Medicare Advantage 101: New policy series explains Medicare Advantage and its role within the Medicare system.
Late last month, the Government Accountability Office (GAO), a watchdog agency in the legislative branch, released a report showing that people in their last year of life disproportionately disenrolled from Medicare Advantage (MA) into Original Medicare. For some MA plans, these enrollees switched to Original Medicare at a rate nearly 10 times higher than other enrollees. As GAO notes, these shifts may point to problems in access to or quality of care that arise as needs increase.
MA plans are offered by private insurance companies that receive a fixed amount of money from Medicare each month, called capitation, for each enrollee. In theory, capitation has the potential to reduce costs by creating incentives for plans to curtail unnecessary spending. But such an incentive has risks as well. Insurers may benefit by denying needed care, finding ways to drive up their capitation rates that do not reflect reality, or structuring their coverage in such a way that it appeals to people who need less care and dissuades those who need more—such as offering gym memberships to attract healthier enrollees.
Beneficiaries in the last year of life tend to be in poorer health and have higher health care costs. GAO notes that “Beneficiaries in the last year of life are generally high-cost and disproportionately require specialized care, with a few studies estimating that they may account for as much as a fifth to a quarter of all [Original Medicare] spending.”
Similarly, a previous GAO report showed that some MA plans had very high disenrollment rates among beneficiaries who were in poorer than average health. Beneficiaries who disenrolled cited barriers to getting needed care and problems accessing their preferred providers as reasons for switching coverage. This report spurred the Centers for Medicare & Medicaid Services (CMS), the agency that oversees the Medicare program, to begin tracking MA disenrollments by health status.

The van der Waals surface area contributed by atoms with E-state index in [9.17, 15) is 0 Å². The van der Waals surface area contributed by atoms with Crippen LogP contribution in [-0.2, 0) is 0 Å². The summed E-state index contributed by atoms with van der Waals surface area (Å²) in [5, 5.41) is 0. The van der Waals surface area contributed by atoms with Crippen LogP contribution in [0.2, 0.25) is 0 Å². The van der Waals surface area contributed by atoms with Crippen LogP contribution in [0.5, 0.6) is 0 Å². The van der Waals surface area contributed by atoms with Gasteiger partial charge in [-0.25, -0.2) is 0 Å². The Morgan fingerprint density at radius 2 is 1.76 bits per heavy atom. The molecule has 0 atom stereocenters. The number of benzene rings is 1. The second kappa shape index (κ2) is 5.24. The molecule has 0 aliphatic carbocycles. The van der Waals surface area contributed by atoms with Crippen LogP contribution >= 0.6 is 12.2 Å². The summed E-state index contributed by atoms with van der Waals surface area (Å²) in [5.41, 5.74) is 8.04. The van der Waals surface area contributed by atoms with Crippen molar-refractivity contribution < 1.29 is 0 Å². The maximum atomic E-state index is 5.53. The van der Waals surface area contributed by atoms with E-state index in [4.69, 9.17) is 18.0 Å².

But CMS does not specifically track disenrollments by year of life, which this latest GAO research found to be disproportionately high. GAO interviewed many stakeholders, including Medicare Rights, who pointed to several potential causes for such shifts, specifically that MA provider networks may limit access to specialized care, MA plans may contract with lower quality nursing homes or home health agencies, and prior authorization alone or coupled with inappropriate denials may cause significant administrative burdens when the need is acute.
This disenrollment pattern is important for several reasons. The affected beneficiaries may face increased out-of-pocket costs because they may not be able to enroll in supplemental coverage, such as a Medigap or Medicaid, when they transition to Original Medicare. They may have suffered without appropriate care while in MA, or they or their caregivers may have been significantly burdened as they attempted to find care. In addition, it may reveal that MA plans are inappropriately benefiting by cherrypicking healthier enrollees and squeezing out enrollees when they become less profitable.
This analysis comes on the heels of other reports showing MA enrollees are more likely to face issues affording their care than are people with Original Medicare and supplemental coverage.
We support Medicare beneficiaries having meaningful choices in how they access coverage, and it is clear that strong MA oversight is long overdue. We urge policymakers to correct this and to prioritize beneficiary health, safety, and well-being over the profits of private insurers.
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